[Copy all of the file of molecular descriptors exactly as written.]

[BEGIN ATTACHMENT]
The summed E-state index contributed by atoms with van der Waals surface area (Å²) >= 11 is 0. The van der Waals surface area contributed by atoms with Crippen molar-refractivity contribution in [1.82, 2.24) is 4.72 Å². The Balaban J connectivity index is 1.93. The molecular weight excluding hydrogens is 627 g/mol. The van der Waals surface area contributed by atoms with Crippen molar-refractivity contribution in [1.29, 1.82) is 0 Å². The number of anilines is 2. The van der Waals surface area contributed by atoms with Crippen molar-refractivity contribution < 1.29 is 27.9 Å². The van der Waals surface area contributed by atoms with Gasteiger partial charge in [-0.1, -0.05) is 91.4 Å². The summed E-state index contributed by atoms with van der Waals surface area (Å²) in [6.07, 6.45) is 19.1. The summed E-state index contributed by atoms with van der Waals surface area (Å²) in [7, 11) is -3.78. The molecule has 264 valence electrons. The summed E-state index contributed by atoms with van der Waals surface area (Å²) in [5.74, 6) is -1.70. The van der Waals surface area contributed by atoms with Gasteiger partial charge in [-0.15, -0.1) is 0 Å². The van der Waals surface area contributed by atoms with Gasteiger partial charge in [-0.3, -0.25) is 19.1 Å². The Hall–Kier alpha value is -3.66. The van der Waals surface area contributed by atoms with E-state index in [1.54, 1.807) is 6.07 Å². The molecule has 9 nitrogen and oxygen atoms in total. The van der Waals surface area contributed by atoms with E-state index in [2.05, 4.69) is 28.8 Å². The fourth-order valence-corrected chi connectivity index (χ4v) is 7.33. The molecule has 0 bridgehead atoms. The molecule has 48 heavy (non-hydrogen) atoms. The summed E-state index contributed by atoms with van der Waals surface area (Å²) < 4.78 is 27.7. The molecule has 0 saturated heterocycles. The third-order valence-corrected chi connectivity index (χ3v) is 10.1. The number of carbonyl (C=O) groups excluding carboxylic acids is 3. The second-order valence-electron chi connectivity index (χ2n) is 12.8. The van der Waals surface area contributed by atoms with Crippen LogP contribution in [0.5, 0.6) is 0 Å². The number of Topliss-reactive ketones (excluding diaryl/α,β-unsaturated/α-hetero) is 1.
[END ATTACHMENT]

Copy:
The summed E-state index contributed by atoms with van der Waals surface area (Å²) >= 11 is 0. The van der Waals surface area contributed by atoms with Crippen molar-refractivity contribution in [1.82, 2.24) is 4.72 Å². The Balaban J connectivity index is 1.93. The molecular weight excluding hydrogens is 627 g/mol. The van der Waals surface area contributed by atoms with Crippen molar-refractivity contribution in [1.29, 1.82) is 0 Å². The number of anilines is 2. The van der Waals surface area contributed by atoms with Crippen molar-refractivity contribution < 1.29 is 27.9 Å². The van der Waals surface area contributed by atoms with Gasteiger partial charge in [-0.1, -0.05) is 91.4 Å². The summed E-state index contributed by atoms with van der Waals surface area (Å²) in [6.07, 6.45) is 19.1. The summed E-state index contributed by atoms with van der Waals surface area (Å²) in [7, 11) is -3.78. The molecule has 264 valence electrons. The summed E-state index contributed by atoms with van der Waals surface area (Å²) in [5.74, 6) is -1.70. The van der Waals surface area contributed by atoms with Gasteiger partial charge in [-0.15, -0.1) is 0 Å². The van der Waals surface area contributed by atoms with Gasteiger partial charge in [-0.3, -0.25) is 19.1 Å². The Hall–Kier alpha value is -3.66. The van der Waals surface area contributed by atoms with E-state index in [1.54, 1.807) is 6.07 Å². The molecule has 9 nitrogen and oxygen atoms in total. The van der Waals surface area contributed by atoms with E-state index in [2.05, 4.69) is 28.8 Å². The fourth-order valence-corrected chi connectivity index (χ4v) is 7.33. The molecule has 0 bridgehead atoms. The molecule has 48 heavy (non-hydrogen) atoms. The summed E-state index contributed by atoms with van der Waals surface area (Å²) < 4.78 is 27.7. The molecule has 0 saturated heterocycles. The third-order valence-corrected chi connectivity index (χ3v) is 10.1. The number of carbonyl (C=O) groups excluding carboxylic acids is 3. The second-order valence-electron chi connectivity index (χ2n) is 12.8. The van der Waals surface area contributed by atoms with Crippen LogP contribution in [0.5, 0.6) is 0 Å². The number of Topliss-reactive ketones (excluding diaryl/α,β-unsaturated/α-hetero) is 1.